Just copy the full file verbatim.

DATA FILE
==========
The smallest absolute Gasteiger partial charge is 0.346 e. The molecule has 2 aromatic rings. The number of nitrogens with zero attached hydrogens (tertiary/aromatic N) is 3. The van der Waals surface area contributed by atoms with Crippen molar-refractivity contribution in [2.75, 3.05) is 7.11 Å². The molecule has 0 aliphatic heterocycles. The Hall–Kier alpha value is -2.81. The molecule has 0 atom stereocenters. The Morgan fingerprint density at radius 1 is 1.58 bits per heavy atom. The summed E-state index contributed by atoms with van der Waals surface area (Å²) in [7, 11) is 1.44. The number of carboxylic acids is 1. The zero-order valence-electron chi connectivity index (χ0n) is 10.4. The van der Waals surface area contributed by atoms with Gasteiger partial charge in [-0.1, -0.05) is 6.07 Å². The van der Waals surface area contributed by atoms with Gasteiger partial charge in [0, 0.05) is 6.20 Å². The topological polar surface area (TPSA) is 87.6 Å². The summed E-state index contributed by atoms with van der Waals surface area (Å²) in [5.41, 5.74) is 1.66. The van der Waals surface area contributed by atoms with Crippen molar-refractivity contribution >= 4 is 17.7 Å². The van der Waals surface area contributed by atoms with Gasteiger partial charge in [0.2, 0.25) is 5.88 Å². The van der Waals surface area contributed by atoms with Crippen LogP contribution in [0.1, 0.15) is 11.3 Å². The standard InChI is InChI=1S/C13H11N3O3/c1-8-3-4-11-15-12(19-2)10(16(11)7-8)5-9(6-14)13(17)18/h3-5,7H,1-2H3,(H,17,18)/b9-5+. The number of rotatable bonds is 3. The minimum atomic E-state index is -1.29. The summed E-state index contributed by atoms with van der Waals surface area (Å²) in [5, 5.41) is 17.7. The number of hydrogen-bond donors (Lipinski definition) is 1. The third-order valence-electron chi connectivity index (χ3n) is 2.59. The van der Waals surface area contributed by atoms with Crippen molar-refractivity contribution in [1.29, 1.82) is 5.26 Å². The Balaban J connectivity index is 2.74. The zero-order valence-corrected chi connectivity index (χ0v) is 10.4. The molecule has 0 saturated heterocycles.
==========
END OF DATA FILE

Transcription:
The smallest absolute Gasteiger partial charge is 0.346 e. The molecule has 2 aromatic rings. The number of nitrogens with zero attached hydrogens (tertiary/aromatic N) is 3. The van der Waals surface area contributed by atoms with Crippen molar-refractivity contribution in [2.75, 3.05) is 7.11 Å². The molecule has 0 aliphatic heterocycles. The Hall–Kier alpha value is -2.81. The molecule has 0 atom stereocenters. The Morgan fingerprint density at radius 1 is 1.58 bits per heavy atom. The summed E-state index contributed by atoms with van der Waals surface area (Å²) in [7, 11) is 1.44. The number of carboxylic acids is 1. The zero-order valence-electron chi connectivity index (χ0n) is 10.4. The van der Waals surface area contributed by atoms with Gasteiger partial charge in [-0.1, -0.05) is 6.07 Å². The van der Waals surface area contributed by atoms with Gasteiger partial charge in [0, 0.05) is 6.20 Å². The topological polar surface area (TPSA) is 87.6 Å². The summed E-state index contributed by atoms with van der Waals surface area (Å²) in [5.41, 5.74) is 1.66. The van der Waals surface area contributed by atoms with Crippen molar-refractivity contribution >= 4 is 17.7 Å². The van der Waals surface area contributed by atoms with Gasteiger partial charge in [0.2, 0.25) is 5.88 Å². The van der Waals surface area contributed by atoms with Crippen LogP contribution in [0.1, 0.15) is 11.3 Å². The standard InChI is InChI=1S/C13H11N3O3/c1-8-3-4-11-15-12(19-2)10(16(11)7-8)5-9(6-14)13(17)18/h3-5,7H,1-2H3,(H,17,18)/b9-5+. The number of rotatable bonds is 3. The minimum atomic E-state index is -1.29. The summed E-state index contributed by atoms with van der Waals surface area (Å²) in [5, 5.41) is 17.7. The number of hydrogen-bond donors (Lipinski definition) is 1. The third-order valence-electron chi connectivity index (χ3n) is 2.59. The van der Waals surface area contributed by atoms with Crippen molar-refractivity contribution in [1.29, 1.82) is 5.26 Å². The Balaban J connectivity index is 2.74. The zero-order valence-corrected chi connectivity index (χ0v) is 10.4. The molecule has 0 saturated heterocycles.